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So, how much for a good grade?
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boomerexpat



Joined: 15 Apr 2012
Posts: 129
Location: Mexico

PostPosted: Sun Mar 30, 2014 4:37 pm    Post subject: So, how much for a good grade? Reply with quote

This is related to my recent post on grade inflation. I've been talking with Mexicans recently about that topic. Central to their views on the subject is their belief that most parents who send their kids to an expensive private school have their own business which they have built through bribing politicians not great business insight or hard work.

They feel the kids see that and think that is just the way the world works. I was speaking last night with a Mexican who teaches at the secondary level at an expensive private school in Mexico City. He claimed that he is the only tough grader at the school. He said the principal therefore thinks he is the worst teacher at the school because his kids get the lowest grades.

What really stood out to me was that he claimed when he gave a bad grade to a kid the response was usually, "so, how much for a good grade?" If I remember right, when he rejected the proposal the 11 or 12 year old kid will come back with an offer of 500 to 800 pesos. He said he didn't take the money but he suspects many other teachers do at the school.

Have you run into this pay for grade system where you taught? I only have a small window into education here and am going by what I hear.
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Guy Courchesne



Joined: 10 Mar 2003
Posts: 9398
Location: Mexico City

PostPosted: Wed Apr 02, 2014 5:12 am    Post subject: Reply with quote

Quote:
Have you run into this pay for grade system where you taught? I only have a small window into education here and am going by what I hear.


No, never.

Quote:
Central to their views on the subject is their belief that most parents who send their kids to an expensive private school have their own business which they have built through bribing politicians not great business insight or hard work.


Bit of advice? You should really associate with a better class of person/teacher.
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boomerexpat



Joined: 15 Apr 2012
Posts: 129
Location: Mexico

PostPosted: Wed Apr 02, 2014 4:12 pm    Post subject: Reply with quote

Quote:
Central to their views on the subject is their belief that most parents who send their kids to an expensive private school have their own business which they have built through bribing politicians not great business insight or hard work.


Bit of advice? You should really associate with a better class of person/teacher.[/quote]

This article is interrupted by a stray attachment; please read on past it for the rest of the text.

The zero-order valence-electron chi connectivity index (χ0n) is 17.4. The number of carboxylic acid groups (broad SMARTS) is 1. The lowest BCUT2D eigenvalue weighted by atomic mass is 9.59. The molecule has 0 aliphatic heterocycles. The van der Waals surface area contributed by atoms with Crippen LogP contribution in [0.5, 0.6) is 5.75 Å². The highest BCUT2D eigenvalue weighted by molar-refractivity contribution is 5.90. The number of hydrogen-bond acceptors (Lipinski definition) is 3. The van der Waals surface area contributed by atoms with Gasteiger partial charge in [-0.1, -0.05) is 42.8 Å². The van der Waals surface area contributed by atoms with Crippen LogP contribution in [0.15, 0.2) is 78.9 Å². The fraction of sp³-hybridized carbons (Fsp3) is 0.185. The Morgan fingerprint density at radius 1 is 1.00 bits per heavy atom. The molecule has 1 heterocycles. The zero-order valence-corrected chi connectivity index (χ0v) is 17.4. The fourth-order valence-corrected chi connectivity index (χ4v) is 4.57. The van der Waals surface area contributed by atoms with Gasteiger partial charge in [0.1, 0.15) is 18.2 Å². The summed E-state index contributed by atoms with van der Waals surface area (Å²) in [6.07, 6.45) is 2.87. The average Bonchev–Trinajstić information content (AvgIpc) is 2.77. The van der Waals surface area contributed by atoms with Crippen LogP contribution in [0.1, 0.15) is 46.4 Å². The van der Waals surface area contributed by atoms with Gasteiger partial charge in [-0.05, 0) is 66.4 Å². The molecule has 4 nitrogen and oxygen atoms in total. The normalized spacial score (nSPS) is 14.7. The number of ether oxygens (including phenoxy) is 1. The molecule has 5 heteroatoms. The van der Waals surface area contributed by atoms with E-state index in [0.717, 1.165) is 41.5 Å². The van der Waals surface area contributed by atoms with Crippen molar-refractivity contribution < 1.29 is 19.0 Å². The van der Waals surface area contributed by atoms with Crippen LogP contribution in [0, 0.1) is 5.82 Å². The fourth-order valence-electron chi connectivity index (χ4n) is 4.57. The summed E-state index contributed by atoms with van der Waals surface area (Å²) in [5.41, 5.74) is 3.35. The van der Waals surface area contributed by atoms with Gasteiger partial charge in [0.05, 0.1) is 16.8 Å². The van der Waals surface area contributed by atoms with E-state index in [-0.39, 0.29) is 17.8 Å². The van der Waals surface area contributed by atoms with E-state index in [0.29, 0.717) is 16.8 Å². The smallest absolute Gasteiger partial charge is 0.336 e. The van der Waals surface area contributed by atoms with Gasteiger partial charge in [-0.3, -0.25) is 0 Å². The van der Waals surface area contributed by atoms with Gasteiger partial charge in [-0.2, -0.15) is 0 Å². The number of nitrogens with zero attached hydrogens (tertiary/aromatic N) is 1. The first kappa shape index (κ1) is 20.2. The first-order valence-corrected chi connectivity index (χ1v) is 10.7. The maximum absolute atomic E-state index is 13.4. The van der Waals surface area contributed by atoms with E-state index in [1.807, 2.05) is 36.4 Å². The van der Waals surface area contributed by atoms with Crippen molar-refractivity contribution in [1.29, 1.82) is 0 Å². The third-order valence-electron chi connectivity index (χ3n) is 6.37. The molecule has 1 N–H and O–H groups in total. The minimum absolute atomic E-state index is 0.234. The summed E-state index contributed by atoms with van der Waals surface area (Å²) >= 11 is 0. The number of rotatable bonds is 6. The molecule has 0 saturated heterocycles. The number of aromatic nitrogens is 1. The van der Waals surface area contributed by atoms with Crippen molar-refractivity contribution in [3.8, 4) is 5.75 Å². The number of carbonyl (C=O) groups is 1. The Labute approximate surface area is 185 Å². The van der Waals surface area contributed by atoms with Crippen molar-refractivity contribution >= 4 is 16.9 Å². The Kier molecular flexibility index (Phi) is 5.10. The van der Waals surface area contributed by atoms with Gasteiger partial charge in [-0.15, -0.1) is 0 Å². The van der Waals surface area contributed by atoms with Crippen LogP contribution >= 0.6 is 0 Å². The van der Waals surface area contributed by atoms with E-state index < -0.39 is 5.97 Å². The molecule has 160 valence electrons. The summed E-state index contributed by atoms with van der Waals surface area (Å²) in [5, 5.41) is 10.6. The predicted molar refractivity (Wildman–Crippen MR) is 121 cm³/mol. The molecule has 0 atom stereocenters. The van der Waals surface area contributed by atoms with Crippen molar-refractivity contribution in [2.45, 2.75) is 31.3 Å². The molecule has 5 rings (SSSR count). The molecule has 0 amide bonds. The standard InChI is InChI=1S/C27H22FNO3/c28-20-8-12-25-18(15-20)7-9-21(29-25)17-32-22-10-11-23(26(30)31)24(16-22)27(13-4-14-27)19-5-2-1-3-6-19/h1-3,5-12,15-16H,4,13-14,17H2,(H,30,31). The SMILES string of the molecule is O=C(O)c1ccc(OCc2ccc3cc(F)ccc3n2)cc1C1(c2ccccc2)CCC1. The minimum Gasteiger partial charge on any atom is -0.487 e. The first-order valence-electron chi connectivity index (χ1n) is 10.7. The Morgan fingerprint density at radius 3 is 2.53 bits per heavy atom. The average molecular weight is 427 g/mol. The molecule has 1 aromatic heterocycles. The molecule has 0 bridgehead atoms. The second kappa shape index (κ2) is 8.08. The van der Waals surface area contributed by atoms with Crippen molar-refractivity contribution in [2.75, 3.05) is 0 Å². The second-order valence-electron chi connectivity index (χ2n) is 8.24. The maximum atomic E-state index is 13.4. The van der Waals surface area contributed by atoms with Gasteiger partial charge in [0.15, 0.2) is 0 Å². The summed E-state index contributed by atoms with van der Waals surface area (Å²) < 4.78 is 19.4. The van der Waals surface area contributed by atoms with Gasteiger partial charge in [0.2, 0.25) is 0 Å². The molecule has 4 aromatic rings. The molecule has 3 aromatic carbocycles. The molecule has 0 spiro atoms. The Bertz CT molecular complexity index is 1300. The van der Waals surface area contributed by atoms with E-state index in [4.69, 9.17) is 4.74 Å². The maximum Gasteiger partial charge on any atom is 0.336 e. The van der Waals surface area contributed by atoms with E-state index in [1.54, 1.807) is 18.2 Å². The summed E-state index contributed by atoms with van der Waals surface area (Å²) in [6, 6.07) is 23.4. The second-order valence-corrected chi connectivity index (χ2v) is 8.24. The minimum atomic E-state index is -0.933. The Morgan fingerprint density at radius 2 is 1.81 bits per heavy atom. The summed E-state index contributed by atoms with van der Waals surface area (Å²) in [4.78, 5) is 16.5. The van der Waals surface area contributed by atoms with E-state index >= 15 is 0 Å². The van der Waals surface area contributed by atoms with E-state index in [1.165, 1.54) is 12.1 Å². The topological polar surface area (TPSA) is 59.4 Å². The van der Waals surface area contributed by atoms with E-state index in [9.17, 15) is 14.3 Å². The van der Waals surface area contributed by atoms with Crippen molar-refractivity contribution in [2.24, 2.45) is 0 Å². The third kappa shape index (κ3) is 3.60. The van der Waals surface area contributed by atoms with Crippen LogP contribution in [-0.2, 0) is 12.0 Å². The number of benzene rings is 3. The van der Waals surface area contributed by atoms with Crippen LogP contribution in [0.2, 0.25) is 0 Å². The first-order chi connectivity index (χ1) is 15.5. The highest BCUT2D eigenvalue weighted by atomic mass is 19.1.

Actually, that is what Mexicans in general tell me: doctors, university professors, K-12 teachers, cab drivers, housewives, etc. Their commenting on the morals of the business class doesn't make them a lower class of person.
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boomerexpat



Joined: 15 Apr 2012
Posts: 129
Location: Mexico

PostPosted: Wed Apr 02, 2014 4:20 pm    Post subject: Reply with quote

On expatforum.com in the Mexican section someone just posted this:

"Having come through the US educational system and not having seen much cheating, I have been a bit surprised how open cheating is here in Mexico. I have been perturbed by it endlessly. From the very first year when I made friends with the hostel manager in Merida back in 2006 who told me he had passed his math course in his final year of high school by presenting the teacher with a bottle of tequila to the most recent revelation by a student just this week, I can but shake my head in wonderment.

Wednesday, being the last day of classes for the semester students milled around my desk to wish me adieu. One students, particularly fond of me, lingered more than the rest. ...
Apparently her boyfriend was a student in another department at the same university. One of his teachers had a bribery scale. To pass his course one had to pay 200 pesos. To get a decent grade, 500 pesos and to get a perfect grade a 1,000 pesos. Of course I was angered, but also surprised that she had confided this in me.

...

This had not been the first time that a teacher had been accused of taking bribes. Four years ago when I first started teaching at this university, a colleague who I did not particularly like left to take a full time position at the public university I had just left. I did not know why.

In the past few months I learned likewise that he had been asking for bribes to pass courses and had gotten fired. He was refused severance pay of 15,000 pesos. He took the school to court and won, but never was rehired.

I've had a few runins with corrupt teachers and stood my ground, to no avail. One was a department chair who was changing my grades for students downward for those she did not like. After 2 months I quit that job 6 years ago in DF."

So, anyone seen this type of thing?

You don't have to worry about it at my uni because the professors give almost straight A's since their job stability is 100% dependent on upward feedback from students.
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Guy Courchesne



Joined: 10 Mar 2003
Posts: 9398
Location: Mexico City

PostPosted: Thu Apr 03, 2014 12:58 am    Post subject: Reply with quote

Sorry, I was rather terse with my response, and not very nice.